Kira Schmitt, Lean Six Sigma Black Belt
As with any significant process change and equipment purchase, it is important to be able to justify the in order to move forward with the expense. Here we review some of those factors that help make the Business Case for Induction Heating.
REDUCE ENERGY COSTS
What does your oven cost to operate? With induction heating, it’s not uncommon to be able to convert 90% of your energy into heat in the part. By comparison, a batch furnace is typically only 45% energy efficient. It’s also common to keep ovens operating 24/7 so it’s ready whenever you need to heat. That readily available heat comes at a cost. One Ultraflex Customer reported annual operating costs of over $10,000 for their oven. They were shocked to find the induction system was only going to cost them $1,000 per year to operate (with the added bonus of improving their heating time from 70 minutes to 45 seconds!)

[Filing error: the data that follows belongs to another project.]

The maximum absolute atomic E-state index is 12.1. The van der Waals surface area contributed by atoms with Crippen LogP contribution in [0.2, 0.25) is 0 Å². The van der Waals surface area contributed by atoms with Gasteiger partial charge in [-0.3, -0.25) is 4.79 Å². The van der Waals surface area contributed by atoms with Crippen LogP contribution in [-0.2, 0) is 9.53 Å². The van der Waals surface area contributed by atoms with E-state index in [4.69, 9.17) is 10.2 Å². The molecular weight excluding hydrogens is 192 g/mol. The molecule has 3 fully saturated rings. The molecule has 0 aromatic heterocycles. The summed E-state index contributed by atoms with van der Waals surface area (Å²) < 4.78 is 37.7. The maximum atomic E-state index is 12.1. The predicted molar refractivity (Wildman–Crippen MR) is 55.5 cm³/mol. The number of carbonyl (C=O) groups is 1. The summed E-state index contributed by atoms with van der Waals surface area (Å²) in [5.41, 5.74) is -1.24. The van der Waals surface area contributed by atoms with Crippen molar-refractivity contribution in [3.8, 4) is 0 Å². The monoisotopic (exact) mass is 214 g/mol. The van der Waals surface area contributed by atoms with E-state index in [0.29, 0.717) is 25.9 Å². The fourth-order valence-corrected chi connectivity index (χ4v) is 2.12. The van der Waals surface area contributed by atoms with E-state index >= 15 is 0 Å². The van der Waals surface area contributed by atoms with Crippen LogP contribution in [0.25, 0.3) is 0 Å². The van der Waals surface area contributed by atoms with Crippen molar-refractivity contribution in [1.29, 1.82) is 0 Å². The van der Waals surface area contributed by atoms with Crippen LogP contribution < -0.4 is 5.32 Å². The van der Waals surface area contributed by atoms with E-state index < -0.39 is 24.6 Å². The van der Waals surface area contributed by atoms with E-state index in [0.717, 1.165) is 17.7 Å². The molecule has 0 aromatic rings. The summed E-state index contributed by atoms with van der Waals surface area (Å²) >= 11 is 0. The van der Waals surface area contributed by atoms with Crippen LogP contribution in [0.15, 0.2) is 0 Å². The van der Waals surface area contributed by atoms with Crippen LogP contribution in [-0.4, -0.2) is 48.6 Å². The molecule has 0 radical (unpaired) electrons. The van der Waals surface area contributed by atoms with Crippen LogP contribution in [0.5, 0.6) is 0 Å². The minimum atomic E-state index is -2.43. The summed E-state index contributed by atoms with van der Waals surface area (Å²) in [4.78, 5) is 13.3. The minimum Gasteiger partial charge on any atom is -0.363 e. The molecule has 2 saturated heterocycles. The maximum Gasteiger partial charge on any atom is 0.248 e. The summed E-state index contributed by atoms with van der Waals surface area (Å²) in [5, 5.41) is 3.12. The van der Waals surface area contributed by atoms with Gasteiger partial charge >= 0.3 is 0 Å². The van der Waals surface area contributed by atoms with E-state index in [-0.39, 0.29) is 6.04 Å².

Torch has similar issues in that so much of the energy does not enter the part. One customer estimated that they were spending $6.37 per part for a preheat application using a torch. The same preheat application using induction heat, had an energy cost of $0.58. In today’s competitive market – can you afford to not save $5.79 per part?
How can I use this as part of my Business Case?
Look at your oven’s specs to determine its power usage. Check online for your region’s energy costs(or your actual energy bill) to determine your cost per kW-hr). For a torch, determine your amount of fuel consumed per part, and use your fuel rates to determine the cost per part. For the induction heating costs, Ultraflex is happy to run these calculations for you, when you request a quote.